Richard Marriner later came to Bagwells house and said he recommended that Brownes arrest for the 800 lb debt be delayed. Signed and sworn in open court 16 May 1681, by John Bagwell.
Deposition of Christopher Calverd, Sr., aged about 81 years; Garrat Sipel admitted owing Richard Marriner 600 lbs tobacco and asked him if he would accept the 800 lbs that Joseph Browne owed Garrat, saying "If you will not, I will arrest him." Marriner said not to-he would accept it. When Garrat said he thought he would lose 200 lbs, Marriner said not to worry, "I will stop it in my hands." Signed and sworn in open court 18 May 1681, by Chris. (X)
Residence: BEF 1667 Dublin, Ireland
Residence: 1698 Murderkill Creek, Kent County, Delaware
Garrett was the first Sipple to settle in Delaware and came there from Accomack County, Virginia. Between 1675 and 1677 he and Mary sold a total of 300 acres in Accomack Co. along the south branch, east of the town of Scarburgh (now Onancock), to Thomas Fowkes. In 1680 they sold 100 acres to Robert Hutson. On 28 May 1698, identified as a lawyer, Garrett bought 100 acres called 'Combbrick' on Murderkill Creek, Kent Co., PA (now DE), from John and Sarah Townsend., Garrett appeared on lists of Accomack Co. titheables from 1676 through 1680, in 1688, and from 1690 through 1695. On 20 Feb 1677 a judgment was entered in Accomack Co. against Garrett for 350 pounds of tobacco when he failed to appear. On 17 Sep 1691 he was named in another court case there.
John Cole sued Nicholas Millechop, declaring that on 8 June 1681, he had paid 800 lbs. Tobacco for half a lot at Onancok Town from Millechop, who had purchased it from Woodman Stockley. Formerly belonging to Garret Supple, the lot had two houses on it. Millechop engaged himself to give "good insurance" within a year or forfeit 1200 lbs. tobacco-the same amount that Stockley was to pay Millechop for the same insurance. An undated discharge presented by Millechop was judged to be not valid; he was ordered to pay the sum and the costs of the suit.
Nicholas Millechop claimed Woodman Stockley had sold him half a lot on Onancok Town which had been taken up by Garret Supple. Stockley had obliged himself in the sum of 1200 lbs tobacco to make assurance of the sale. Since he had failed in doing so, Millechop requested an order for the penalty to be paid. The court gave Stockley liberty till the second court after this to meet his obligation or pay the penalty.
Note: The suit of Mr. Wm. Anderson against Garrit Supple was referred to the next court.
Note: Mr. William Anderson sued Garret Supple, who failed to appear. If he did not appear at the next court, the sheriff would have to abide the award of the court.
Note: Samuel Taylor was granted a judgement of 1592 lbs tobacco against Garret Supple, who was to pay the debt and court costs. Sources:
Title: [Unsorted: Official Papers, Box 14, bundle 1], Location: Berkshire Record Office, Film: Virginia Colonial Records Project microfilm 554
Abbrev: [Unsorted: Official Papers, Box 14, bundle 1]
[Bundle contains briefs and notes of Sir Walter Walker and [Sir] William Trumbull relating to cases heard in ecclesiatical courts and Admiralty Court]: 1668; Copy of depositions in case Richard York v. William Rawlins
concerning the loss of the ship The Dove of London on a return voyage from Virginia, including deposition by William Spencer, aged 47, of Northampton County, Virginia.
Publication: p.p. by William Virden Sipple, Jr., 25 Dec 1954
Name: Historical Society of Delaware Kent Co., DE, Families. 2 vols. Wade. No date, but apparently written after 1918. No index but alphabetically arranged. FHL 482102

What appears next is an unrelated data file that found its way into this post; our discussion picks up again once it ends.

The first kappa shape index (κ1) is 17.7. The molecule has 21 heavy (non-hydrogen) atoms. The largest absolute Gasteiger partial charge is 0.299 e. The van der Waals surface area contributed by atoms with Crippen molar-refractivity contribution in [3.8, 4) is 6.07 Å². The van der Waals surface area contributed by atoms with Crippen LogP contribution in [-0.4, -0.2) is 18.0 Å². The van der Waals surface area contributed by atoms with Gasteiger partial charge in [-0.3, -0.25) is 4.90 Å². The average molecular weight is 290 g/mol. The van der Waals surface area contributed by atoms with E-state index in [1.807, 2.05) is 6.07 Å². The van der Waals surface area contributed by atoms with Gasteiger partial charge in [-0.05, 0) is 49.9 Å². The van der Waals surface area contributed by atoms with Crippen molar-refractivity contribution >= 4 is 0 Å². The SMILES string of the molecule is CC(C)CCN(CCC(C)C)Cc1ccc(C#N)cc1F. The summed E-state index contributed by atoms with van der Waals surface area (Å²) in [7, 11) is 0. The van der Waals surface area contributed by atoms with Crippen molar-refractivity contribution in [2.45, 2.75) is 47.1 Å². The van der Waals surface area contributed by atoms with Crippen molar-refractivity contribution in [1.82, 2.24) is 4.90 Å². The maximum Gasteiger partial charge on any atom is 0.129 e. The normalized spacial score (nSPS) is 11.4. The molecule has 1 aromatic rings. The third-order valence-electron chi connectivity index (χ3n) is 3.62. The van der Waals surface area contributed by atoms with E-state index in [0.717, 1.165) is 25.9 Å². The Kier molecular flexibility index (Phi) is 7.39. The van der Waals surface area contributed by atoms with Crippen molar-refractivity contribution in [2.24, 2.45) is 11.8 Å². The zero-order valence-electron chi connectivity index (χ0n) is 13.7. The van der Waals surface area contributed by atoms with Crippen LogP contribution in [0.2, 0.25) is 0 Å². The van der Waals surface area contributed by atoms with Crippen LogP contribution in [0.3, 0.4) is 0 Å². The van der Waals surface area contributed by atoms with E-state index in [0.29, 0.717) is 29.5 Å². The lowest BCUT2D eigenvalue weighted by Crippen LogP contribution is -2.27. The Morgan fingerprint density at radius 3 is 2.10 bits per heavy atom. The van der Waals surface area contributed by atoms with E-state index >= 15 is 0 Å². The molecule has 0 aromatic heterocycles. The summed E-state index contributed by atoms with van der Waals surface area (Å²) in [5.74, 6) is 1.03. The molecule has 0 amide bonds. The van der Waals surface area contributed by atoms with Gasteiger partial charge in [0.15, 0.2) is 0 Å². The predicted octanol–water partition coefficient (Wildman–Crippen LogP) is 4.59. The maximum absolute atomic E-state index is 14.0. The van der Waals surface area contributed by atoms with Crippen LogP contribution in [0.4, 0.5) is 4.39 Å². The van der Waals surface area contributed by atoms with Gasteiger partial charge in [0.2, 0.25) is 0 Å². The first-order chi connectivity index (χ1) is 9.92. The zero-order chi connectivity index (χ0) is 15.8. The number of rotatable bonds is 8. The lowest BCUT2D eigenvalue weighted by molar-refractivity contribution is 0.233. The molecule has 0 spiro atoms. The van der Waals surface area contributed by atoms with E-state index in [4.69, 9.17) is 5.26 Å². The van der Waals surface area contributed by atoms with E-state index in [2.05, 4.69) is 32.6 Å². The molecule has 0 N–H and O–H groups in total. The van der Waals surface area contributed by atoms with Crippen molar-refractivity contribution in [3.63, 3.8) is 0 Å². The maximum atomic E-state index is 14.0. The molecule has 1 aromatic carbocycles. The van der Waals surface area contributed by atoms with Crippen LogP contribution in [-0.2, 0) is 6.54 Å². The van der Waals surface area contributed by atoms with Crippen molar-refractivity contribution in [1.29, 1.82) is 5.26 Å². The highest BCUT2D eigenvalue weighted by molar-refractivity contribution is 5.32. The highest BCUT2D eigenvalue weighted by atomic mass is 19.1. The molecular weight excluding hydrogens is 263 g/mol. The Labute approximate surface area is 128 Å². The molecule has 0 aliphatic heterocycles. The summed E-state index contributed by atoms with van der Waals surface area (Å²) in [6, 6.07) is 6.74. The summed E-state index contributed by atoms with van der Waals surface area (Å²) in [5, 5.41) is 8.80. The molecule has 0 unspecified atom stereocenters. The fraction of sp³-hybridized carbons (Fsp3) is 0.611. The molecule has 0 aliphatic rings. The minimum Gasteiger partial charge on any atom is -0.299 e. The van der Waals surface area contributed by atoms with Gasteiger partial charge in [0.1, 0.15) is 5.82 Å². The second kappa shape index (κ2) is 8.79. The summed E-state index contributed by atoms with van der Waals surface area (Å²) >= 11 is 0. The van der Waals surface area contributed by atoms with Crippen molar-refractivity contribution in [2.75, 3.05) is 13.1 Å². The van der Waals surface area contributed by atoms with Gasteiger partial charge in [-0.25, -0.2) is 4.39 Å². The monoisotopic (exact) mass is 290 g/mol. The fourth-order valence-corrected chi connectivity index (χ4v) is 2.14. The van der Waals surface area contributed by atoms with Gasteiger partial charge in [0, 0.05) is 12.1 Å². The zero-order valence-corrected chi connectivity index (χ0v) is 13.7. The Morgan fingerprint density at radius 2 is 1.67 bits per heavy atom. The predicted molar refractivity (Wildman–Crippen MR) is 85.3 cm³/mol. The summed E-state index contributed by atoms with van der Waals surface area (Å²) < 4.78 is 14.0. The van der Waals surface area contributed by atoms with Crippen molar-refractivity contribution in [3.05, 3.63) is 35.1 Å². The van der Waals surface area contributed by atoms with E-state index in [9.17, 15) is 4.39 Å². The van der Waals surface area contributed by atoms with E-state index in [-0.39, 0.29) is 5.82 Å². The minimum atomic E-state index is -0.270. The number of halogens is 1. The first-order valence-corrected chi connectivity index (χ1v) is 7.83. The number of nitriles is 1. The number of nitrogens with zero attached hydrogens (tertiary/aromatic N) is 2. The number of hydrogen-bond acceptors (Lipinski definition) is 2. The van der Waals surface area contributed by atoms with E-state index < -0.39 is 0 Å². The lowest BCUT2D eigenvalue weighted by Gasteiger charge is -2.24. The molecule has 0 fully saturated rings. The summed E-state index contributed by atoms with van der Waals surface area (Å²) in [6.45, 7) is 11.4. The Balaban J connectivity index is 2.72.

Garret Sipple m. Mary Calvert, d/o Christopher; she was 25 in AUG 1681; they moved from Accomac, VA, to Kent Co., DE; son Waitman, b. MAY 1673, m Lydia (obit. in PA Gazette, MAY 1772); Waitman d. 7 MAY 1772, age 5 days less than 99 years.
More About GARRETT SIPPLE:
Occupation: Sawyer Notes for MARY CALVERT:
Christopher did not want his daughter marrying an indentured servant (Garrett), so they eloped. She had some land that she and her brother had received from their father, and she and Garrett sold 200 acres of it, which is how they got their financial start. 1 Mar 1680: Several women were asked to view the body of the dead child born to Mary the daughter of Sarah Carter; it was taken from the ground in the garden where "it was very shallow put in. Then we caused Sarah the wife of Paul Carter and mother of the said Mary to touch, handle and stroke the child in which time we saw no alteration in the body of the child. Afterwards we called for Paul Carter to touch the child and immediately [while] he was stroking the child the black and settled places about the body of the child grew fresh and red so that the blood was ready to come through the skin of the child. We also observed the countenance of the said Paul Carter to alter into very much paleness. The child also appearing to us to be very much neglected in several respects as to the preservation of such an infant, and we do conclude if the child had any violence, it was by the throat which was very black and continued so, though other places which were black altered to red and fresh colered." Signed 1 March 1679/80, by Mary (M) Wats, Elizabeth (*) Cutler, Jone (O) Taylor, Mary Hill, Margret (m) Jenkins, Matilda West, Mary Mikell, Mary (m) Anderson, Amev Parker, Mary (X) Sipple, Elenor (s) Calvert, Ann (AF) Fenn, and Wm. Custis, Coroner. 599
18 Aug 1681: Deposition of Mary Seple aged about 25 years: When Mary was in labor about last 7 September, "Margaret Pickering was at [my] labor very well in health to [my] thinking." The next Sunday Margaret visited Mary’s house "very well in health." Later Mary washed Margaret’s linen "some several times [and] did never see no more by her than might be seen by any other woman not being with child at that time." Signed and sworn in open court by Mary (X) Seple.
Children of GARRETT SIPPLE and MARY CALVERT are:
2. i. JOHN'THE ELDER'2 SIPPLE, b. Abt. 1682, Accomack Co. VA; d. Bef. 16 December 1752, Kent Co. DE.
3. ii. CHRISTOPHER SIPPLE, b. Abt. 1680, Accomack Co. VA; d. Bef. 24 February 1752, Murderkill Creek Hundred, Kent Co. DE.
4. iii. WAITMAN SIPPLE, SR., b. 12 May 1673, Accomack Co. VA; d. 7 May 1772, Kent Co. DE.
iv. GARRETT SIPPLE, JR., b. Bef. 1682, Accomack Co. VA. Notes for GARRETT SIPPLE, JR.:
On 17 JUN 1682 Garrett was deeded a cow by his grandfather Christopher Calvert. Witnesses were George Porter and Will Stevens.